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CSS - Simple Form Styling

Last Update: 7.21.2008


This article demonstrates using CSS to lay out an attractive XHTML form. This table-free form is simple to update, and highly accessible.


Here is the form - lightweight, semantic, and accessible. It's pretty simple - containing only a 3 input fields and a submit button.


Here's the XHTML that makes up the form. In a real application, the form element would have an "action" attribute to define how it interacts with the server, but I left it off for simplicity in this demonstration.

  <label for="first">First Name:</label>
  <input type="text" name="first_name" id="first" size="20" maxlength="50" /><br />
  <label for="last">Family or Last Name:</label>
  <input type="text" name="last_name" id="last" size="20" maxlength="50" /><br />
  <label for="desc">Famous for:</label>
  <textarea rows="5" cols="20" id="desc">What is your claim to fame?</textarea> <br />
  <input type="submit" value="Submit" />

And here's the CSS that gets the job done.

<style type="text/css">
  { font-family: Arial, Verdana, Helvetica, sans-serif; }
  { border: solid #FFFFFF 1px;
    width: 28em;
    margin: 5px;
    padding: 5px;
  { width: 6em;
    float: left;
    text-align: right;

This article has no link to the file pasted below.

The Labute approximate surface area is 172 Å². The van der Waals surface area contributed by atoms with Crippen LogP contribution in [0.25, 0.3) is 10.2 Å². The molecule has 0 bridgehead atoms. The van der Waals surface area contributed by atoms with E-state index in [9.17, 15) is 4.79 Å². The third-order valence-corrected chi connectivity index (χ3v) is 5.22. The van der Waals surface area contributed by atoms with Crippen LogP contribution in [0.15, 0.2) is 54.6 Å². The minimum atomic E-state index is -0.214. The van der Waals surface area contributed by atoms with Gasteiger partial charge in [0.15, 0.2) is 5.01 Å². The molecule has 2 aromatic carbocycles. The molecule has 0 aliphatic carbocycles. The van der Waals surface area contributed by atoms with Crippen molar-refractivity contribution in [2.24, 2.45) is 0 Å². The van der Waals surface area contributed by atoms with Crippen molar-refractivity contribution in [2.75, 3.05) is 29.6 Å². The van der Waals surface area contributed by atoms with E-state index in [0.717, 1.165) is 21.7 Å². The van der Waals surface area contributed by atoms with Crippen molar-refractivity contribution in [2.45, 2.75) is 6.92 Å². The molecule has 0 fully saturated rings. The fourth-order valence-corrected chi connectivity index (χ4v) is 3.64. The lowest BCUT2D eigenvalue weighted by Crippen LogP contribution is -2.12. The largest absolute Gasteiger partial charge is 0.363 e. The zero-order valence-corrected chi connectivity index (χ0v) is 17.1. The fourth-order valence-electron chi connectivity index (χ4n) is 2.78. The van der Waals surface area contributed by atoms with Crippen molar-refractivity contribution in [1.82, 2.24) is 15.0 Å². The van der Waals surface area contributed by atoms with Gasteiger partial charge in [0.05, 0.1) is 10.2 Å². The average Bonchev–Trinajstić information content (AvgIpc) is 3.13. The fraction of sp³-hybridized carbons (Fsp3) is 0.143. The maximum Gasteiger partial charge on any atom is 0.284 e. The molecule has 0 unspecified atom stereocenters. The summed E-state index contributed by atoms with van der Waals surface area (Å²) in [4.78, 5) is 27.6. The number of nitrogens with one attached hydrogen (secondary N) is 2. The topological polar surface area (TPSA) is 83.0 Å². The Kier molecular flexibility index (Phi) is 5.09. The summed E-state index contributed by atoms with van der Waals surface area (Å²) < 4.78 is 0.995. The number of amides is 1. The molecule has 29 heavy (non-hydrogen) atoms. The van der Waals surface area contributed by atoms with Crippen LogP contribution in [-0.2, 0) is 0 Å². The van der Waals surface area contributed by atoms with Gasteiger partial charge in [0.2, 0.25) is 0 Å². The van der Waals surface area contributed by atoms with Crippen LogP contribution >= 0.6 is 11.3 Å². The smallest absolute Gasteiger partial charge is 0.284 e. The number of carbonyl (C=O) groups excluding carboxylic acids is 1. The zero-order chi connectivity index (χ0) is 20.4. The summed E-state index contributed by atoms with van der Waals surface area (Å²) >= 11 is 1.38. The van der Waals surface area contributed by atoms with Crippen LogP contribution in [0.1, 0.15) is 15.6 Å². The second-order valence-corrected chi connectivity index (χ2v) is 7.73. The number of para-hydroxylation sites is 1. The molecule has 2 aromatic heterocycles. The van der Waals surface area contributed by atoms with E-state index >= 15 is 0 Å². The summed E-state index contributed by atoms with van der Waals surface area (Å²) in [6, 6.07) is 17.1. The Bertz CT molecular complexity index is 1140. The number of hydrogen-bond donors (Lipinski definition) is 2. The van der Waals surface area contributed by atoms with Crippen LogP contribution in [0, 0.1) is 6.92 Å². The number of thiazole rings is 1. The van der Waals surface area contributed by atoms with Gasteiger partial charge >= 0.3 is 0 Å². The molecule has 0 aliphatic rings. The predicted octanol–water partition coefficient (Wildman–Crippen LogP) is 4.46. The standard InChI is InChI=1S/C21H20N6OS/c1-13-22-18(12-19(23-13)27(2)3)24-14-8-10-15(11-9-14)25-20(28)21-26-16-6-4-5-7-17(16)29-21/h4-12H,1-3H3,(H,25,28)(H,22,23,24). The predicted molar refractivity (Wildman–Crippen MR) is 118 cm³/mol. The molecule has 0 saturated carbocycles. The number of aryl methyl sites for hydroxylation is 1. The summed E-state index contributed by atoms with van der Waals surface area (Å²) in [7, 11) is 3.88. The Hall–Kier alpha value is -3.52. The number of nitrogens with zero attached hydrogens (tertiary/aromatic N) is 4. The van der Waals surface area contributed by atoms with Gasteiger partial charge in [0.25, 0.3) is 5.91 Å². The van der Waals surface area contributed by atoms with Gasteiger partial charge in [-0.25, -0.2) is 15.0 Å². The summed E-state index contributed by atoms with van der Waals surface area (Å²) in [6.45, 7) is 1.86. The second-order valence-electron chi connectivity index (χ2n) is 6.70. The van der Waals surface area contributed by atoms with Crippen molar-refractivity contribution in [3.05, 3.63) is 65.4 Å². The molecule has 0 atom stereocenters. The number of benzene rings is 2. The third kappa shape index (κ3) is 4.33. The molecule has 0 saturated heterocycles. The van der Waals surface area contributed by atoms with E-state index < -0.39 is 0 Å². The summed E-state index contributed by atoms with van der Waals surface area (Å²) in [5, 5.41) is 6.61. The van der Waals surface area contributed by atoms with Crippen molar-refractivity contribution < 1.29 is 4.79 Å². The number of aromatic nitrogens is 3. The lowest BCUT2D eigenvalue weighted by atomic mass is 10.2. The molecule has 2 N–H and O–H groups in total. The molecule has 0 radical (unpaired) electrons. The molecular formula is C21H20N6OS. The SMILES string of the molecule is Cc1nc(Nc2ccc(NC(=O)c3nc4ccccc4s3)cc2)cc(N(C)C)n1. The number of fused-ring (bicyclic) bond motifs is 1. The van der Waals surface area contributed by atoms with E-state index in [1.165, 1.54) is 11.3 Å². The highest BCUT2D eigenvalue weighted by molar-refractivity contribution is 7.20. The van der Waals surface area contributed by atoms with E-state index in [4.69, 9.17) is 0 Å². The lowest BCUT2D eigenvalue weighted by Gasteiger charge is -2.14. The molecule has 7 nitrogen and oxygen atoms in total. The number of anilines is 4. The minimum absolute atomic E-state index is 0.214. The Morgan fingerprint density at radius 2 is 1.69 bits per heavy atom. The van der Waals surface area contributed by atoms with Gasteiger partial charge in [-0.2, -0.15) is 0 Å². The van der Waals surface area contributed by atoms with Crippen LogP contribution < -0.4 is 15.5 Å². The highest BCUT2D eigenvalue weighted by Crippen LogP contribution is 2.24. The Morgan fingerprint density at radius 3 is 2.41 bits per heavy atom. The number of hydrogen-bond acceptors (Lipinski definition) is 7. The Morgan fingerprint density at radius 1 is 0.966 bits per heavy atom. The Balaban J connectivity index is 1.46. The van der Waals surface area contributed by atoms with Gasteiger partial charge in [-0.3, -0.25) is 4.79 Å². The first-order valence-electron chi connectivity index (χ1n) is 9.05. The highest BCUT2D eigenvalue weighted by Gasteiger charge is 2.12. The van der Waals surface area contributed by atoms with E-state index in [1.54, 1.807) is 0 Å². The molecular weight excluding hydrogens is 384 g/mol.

margin: .5em 1em;
    clear: both;
input, textarea
  { font-family: Arial, Verdana, Helvetica, sans-serif;
    font-size: small;
    margin: .5em 0;
    width: 17em;
  { float: none;
    clear: both;
    width: auto;
    margin-bottom: 1em;
    margin-left: 8em;

The magic with this form layout is that the label elements are floated left with a fixed width, and the text inside the labels is aligned right. This keeps the text aligned near the left side of the input fields. The input fields are not floated, but are pushed away from the left side of the form by the floated labels. The clearing line break ensures that none of the label or input elements stack up against each other.

Also note:

IE6 Modifications

This has been tested in Firefox 2, Internet Explorer 7, and Safari 3. Unfortunately, the code presented above won't quite work in IE6 (and lower versions, presumably). This is because IE6 doesn't recognize attributes as CSS selectors. For this styling in IE6, you will need to select the Submit button in a different manner. My suggestion is to add an ID to the button, and then add some conditional CSS for IE6 to style the submit button:

Here is new XHTML with an ID on the submit button:

<input type="submit" value="Submit" id="submit" />

And conditional comments to select the submit button, and declare the same styling as in the normal stylesheet.

<!--[if lte IE 6]>
<style type="text/css">
  { float: none;
    clear: both;
    width: auto;
    margin-bottom: 1em;
    margin-left: 8em;


This example is taken from Web Design in a Nutshell, 3rd Edition. Webcredible has a similar example of this simple CSS form, and Smashing Magazine provides some more advanced examples of form styling.

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